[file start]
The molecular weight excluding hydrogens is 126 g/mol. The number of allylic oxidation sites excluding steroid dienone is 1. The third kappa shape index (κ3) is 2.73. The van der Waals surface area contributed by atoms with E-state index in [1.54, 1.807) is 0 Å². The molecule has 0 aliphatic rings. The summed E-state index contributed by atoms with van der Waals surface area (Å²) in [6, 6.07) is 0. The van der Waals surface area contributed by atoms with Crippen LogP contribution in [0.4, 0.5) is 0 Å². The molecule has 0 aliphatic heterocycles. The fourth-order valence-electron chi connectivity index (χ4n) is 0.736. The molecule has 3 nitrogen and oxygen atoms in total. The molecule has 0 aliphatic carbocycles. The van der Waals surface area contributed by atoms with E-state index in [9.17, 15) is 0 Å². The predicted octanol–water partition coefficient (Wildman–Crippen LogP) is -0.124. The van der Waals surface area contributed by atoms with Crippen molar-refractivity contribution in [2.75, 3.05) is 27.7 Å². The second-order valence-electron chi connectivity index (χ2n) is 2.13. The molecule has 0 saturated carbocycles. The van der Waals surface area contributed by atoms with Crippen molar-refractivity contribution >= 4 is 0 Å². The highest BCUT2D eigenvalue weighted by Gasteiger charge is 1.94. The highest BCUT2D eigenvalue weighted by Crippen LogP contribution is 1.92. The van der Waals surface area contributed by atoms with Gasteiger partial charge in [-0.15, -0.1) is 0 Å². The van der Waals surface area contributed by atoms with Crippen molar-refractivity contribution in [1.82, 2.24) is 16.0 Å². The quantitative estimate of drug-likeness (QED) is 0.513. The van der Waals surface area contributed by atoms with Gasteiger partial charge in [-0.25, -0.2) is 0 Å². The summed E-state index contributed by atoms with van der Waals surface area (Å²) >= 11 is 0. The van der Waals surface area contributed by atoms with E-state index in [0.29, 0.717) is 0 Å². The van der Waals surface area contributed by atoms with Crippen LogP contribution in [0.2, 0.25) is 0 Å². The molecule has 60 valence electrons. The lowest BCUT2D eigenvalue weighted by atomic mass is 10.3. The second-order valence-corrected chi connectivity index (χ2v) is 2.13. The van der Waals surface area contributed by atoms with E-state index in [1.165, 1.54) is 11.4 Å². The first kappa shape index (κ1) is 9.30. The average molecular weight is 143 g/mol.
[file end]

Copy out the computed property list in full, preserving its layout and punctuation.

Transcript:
The molecular weight excluding hydrogens is 126 g/mol. The number of allylic oxidation sites excluding steroid dienone is 1. The third kappa shape index (κ3) is 2.73. The van der Waals surface area contributed by atoms with E-state index in [1.54, 1.807) is 0 Å². The molecule has 0 aliphatic rings. The summed E-state index contributed by atoms with van der Waals surface area (Å²) in [6, 6.07) is 0. The van der Waals surface area contributed by atoms with Crippen LogP contribution in [0.4, 0.5) is 0 Å². The molecule has 0 aliphatic heterocycles. The fourth-order valence-electron chi connectivity index (χ4n) is 0.736. The molecule has 3 nitrogen and oxygen atoms in total. The molecule has 0 aliphatic carbocycles. The van der Waals surface area contributed by atoms with E-state index in [9.17, 15) is 0 Å². The predicted octanol–water partition coefficient (Wildman–Crippen LogP) is -0.124. The van der Waals surface area contributed by atoms with Crippen molar-refractivity contribution in [2.75, 3.05) is 27.7 Å². The second-order valence-electron chi connectivity index (χ2n) is 2.13. The molecule has 0 saturated carbocycles. The van der Waals surface area contributed by atoms with Crippen molar-refractivity contribution >= 4 is 0 Å². The highest BCUT2D eigenvalue weighted by Gasteiger charge is 1.94. The highest BCUT2D eigenvalue weighted by Crippen LogP contribution is 1.92. The van der Waals surface area contributed by atoms with Gasteiger partial charge in [-0.15, -0.1) is 0 Å². The van der Waals surface area contributed by atoms with Crippen molar-refractivity contribution in [1.82, 2.24) is 16.0 Å². The quantitative estimate of drug-likeness (QED) is 0.513. The van der Waals surface area contributed by atoms with Gasteiger partial charge in [-0.25, -0.2) is 0 Å². The summed E-state index contributed by atoms with van der Waals surface area (Å²) >= 11 is 0. The van der Waals surface area contributed by atoms with E-state index in [0.29, 0.717) is 0 Å². The van der Waals surface area contributed by atoms with Crippen LogP contribution in [0.2, 0.25) is 0 Å². The molecule has 60 valence electrons. The lowest BCUT2D eigenvalue weighted by atomic mass is 10.3. The second-order valence-corrected chi connectivity index (χ2v) is 2.13. The van der Waals surface area contributed by atoms with E-state index in [1.165, 1.54) is 11.4 Å². The first kappa shape index (κ1) is 9.30. The average molecular weight is 143 g/mol.